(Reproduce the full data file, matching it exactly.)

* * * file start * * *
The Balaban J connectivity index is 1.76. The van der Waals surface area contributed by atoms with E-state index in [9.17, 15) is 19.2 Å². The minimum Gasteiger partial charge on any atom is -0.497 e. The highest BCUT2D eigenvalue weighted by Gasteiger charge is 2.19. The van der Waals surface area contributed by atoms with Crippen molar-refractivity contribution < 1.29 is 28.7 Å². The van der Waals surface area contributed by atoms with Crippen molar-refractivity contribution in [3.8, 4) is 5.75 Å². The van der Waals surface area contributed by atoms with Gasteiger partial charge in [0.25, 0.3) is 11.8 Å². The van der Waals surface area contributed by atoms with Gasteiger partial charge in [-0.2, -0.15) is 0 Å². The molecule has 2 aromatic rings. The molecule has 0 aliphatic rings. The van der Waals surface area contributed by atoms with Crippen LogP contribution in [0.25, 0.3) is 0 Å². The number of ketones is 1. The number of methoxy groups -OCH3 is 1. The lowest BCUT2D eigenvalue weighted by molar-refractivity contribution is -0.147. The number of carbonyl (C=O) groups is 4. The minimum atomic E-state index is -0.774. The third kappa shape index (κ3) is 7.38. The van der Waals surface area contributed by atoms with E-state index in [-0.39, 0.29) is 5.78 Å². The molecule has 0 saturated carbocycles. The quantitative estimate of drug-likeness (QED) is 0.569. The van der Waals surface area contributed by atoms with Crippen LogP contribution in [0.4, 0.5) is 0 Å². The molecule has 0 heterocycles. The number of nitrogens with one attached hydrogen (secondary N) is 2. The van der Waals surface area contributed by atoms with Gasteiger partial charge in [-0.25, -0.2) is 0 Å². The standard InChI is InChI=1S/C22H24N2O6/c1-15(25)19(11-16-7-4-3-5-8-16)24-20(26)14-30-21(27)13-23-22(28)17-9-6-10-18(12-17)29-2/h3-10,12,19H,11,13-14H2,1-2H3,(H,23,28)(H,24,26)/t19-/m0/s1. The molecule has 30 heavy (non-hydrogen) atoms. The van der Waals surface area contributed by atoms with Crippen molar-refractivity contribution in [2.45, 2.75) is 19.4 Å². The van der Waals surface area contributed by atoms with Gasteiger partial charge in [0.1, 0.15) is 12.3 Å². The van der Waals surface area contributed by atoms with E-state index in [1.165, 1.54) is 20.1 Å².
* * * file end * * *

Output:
The Balaban J connectivity index is 1.76. The van der Waals surface area contributed by atoms with E-state index in [9.17, 15) is 19.2 Å². The minimum Gasteiger partial charge on any atom is -0.497 e. The highest BCUT2D eigenvalue weighted by Gasteiger charge is 2.19. The van der Waals surface area contributed by atoms with Crippen molar-refractivity contribution < 1.29 is 28.7 Å². The van der Waals surface area contributed by atoms with Crippen molar-refractivity contribution in [3.8, 4) is 5.75 Å². The van der Waals surface area contributed by atoms with Gasteiger partial charge in [0.25, 0.3) is 11.8 Å². The van der Waals surface area contributed by atoms with Gasteiger partial charge in [-0.2, -0.15) is 0 Å². The molecule has 2 aromatic rings. The molecule has 0 aliphatic rings. The van der Waals surface area contributed by atoms with Crippen LogP contribution in [0.25, 0.3) is 0 Å². The number of ketones is 1. The number of methoxy groups -OCH3 is 1. The lowest BCUT2D eigenvalue weighted by molar-refractivity contribution is -0.147. The number of carbonyl (C=O) groups is 4. The minimum atomic E-state index is -0.774. The third kappa shape index (κ3) is 7.38. The van der Waals surface area contributed by atoms with E-state index in [-0.39, 0.29) is 5.78 Å². The molecule has 0 saturated carbocycles. The quantitative estimate of drug-likeness (QED) is 0.569. The van der Waals surface area contributed by atoms with Crippen LogP contribution in [0.4, 0.5) is 0 Å². The molecule has 0 heterocycles. The number of nitrogens with one attached hydrogen (secondary N) is 2. The van der Waals surface area contributed by atoms with Gasteiger partial charge in [-0.25, -0.2) is 0 Å². The standard InChI is InChI=1S/C22H24N2O6/c1-15(25)19(11-16-7-4-3-5-8-16)24-20(26)14-30-21(27)13-23-22(28)17-9-6-10-18(12-17)29-2/h3-10,12,19H,11,13-14H2,1-2H3,(H,23,28)(H,24,26)/t19-/m0/s1. The molecule has 30 heavy (non-hydrogen) atoms. The van der Waals surface area contributed by atoms with Crippen molar-refractivity contribution in [2.45, 2.75) is 19.4 Å². The van der Waals surface area contributed by atoms with Gasteiger partial charge in [0.1, 0.15) is 12.3 Å². The van der Waals surface area contributed by atoms with E-state index in [1.165, 1.54) is 20.1 Å².